I always ask my students to include these 9 food groups in their diet on a regular basis: berries, leafy greens, vegetables, nuts and seeds, legumes, whole grains, fish and seafood, poultry, olive oil. Red wine (up to 5 ounces per day) was included in the original MIND diet study as the 10th food group, but has since been dropped for the ongoing MIND diet trial, a placebo-controlled continuation of the study. To read more about how much of each food group to eat, I break it down for you in this article: What to Eat to Fend Off Alzheimer’s.

Q: What foods contribute to cognitive decline?

A: It is equally important to limit the foods that cause inflammation in the brain. This doesn’t mean you have to give up all the foods you love! This is not an elimination diet. In fact, it’s not a diet at all but more of a lifestyle and balanced approach to eating. The greater diversity in your food choices the better off your gut health and brain health will be. But it does mean limiting processed and packaged foods, fried foods, foods high in saturated fat (like butter and cheese), and foods high in sugar (like sugary drinks, pastries, and sweets.) I would also include processed oils here (like grapeseed, sunflower, safflower, soybean, corn, rice brain, palm, and any hydrogenated vegetable oils) because they contain inflammatory substances and brain unfriendly fats. You can read more about how to limit these foods here: Five Food Groups to Avoid to Keep Your Brain Healthy.

Q:  Out of all of the recipes that you have developed—what is your number one favorite? And Why?

A: I have many, many favorites, but my cooking school students’ all-time favorite recipe is a warm kale salad that checks off 4 of the brain-healthy food groups. I think it’s so popular because it comes together quickly, all in one pan, and leftovers are great too. Even people who don’t love kale really like this salad. It also features two brain health superstar ingredients: kale, the most nutrient-dense of the leafy greens,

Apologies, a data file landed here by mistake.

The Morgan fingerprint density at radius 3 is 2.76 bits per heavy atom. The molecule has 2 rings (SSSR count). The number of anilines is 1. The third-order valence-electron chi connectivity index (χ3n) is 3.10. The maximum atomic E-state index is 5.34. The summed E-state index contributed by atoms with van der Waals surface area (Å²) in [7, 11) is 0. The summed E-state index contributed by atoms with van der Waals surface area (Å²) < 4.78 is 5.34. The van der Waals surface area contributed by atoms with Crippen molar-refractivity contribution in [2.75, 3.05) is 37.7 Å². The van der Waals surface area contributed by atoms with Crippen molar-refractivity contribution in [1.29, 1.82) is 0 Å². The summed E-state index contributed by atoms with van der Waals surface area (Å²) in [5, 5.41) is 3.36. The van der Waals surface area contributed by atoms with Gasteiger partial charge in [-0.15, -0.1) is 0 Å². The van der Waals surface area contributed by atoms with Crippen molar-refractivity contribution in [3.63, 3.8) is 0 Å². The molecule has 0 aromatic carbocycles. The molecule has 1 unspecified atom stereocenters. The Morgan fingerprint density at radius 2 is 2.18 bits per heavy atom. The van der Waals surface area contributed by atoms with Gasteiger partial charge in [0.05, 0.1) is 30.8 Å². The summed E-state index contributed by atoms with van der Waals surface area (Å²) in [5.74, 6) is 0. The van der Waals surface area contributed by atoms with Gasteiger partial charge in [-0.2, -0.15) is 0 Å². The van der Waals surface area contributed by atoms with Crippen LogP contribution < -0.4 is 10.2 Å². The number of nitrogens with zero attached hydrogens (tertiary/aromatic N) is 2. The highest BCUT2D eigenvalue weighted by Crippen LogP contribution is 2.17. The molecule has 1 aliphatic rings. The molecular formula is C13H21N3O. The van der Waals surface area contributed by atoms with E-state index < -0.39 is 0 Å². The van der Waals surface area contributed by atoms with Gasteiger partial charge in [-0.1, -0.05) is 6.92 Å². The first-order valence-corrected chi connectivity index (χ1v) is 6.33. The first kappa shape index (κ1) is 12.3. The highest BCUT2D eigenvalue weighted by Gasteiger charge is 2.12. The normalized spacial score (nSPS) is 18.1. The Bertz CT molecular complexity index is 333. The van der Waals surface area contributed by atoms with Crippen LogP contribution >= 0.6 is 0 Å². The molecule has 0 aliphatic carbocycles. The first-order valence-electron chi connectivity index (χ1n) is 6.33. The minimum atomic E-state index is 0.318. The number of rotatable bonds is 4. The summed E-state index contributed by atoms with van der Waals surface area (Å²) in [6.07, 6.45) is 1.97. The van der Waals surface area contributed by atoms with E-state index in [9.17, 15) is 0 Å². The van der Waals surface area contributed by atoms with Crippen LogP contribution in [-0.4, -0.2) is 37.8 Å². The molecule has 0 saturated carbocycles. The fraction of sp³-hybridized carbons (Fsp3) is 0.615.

and blackberries,the commonly available berry that provides the most polyphenols.

That’s why I chose the blackberry as my logo for the Brain Health Kitchen!


Q: Will you share the recipe?

A: Yes, of course!

Annie sent the recipe and it couldn’t be simpler. She first heats olive oil in a skillet, tosses in chopped kale, and cooks until the kale is somewhat wilted. She then transfers the kale to a plate and sprinkles with pistachios (or other nuts such as almonds and cashews) that she has lightly toasted in the same skillet. The dressing is simply blackberries (or other berries—your choice) and balsamic vinegar reduced in the same skillet until thickened.

Seasoning relies on fresh mint and salt.


And a perfectionist in all she does, Annie decorates her salad with edible blooms, but says this is optional.

Check out Warm Kale Blackberry Salad for details.

For more about Annie Fenn and the Brain Health Kitchen, click HERE.

To see Annie’s segment “Cooking in the Brain Health Kitchen” from the Aspen Brain Institute’s Expert Series, click HERE.

For more about mint, click HERE.  

For more about the Aspen Brain Institute and the Institute’s  free virtual EXPERT SERIES 2.0 click HERE.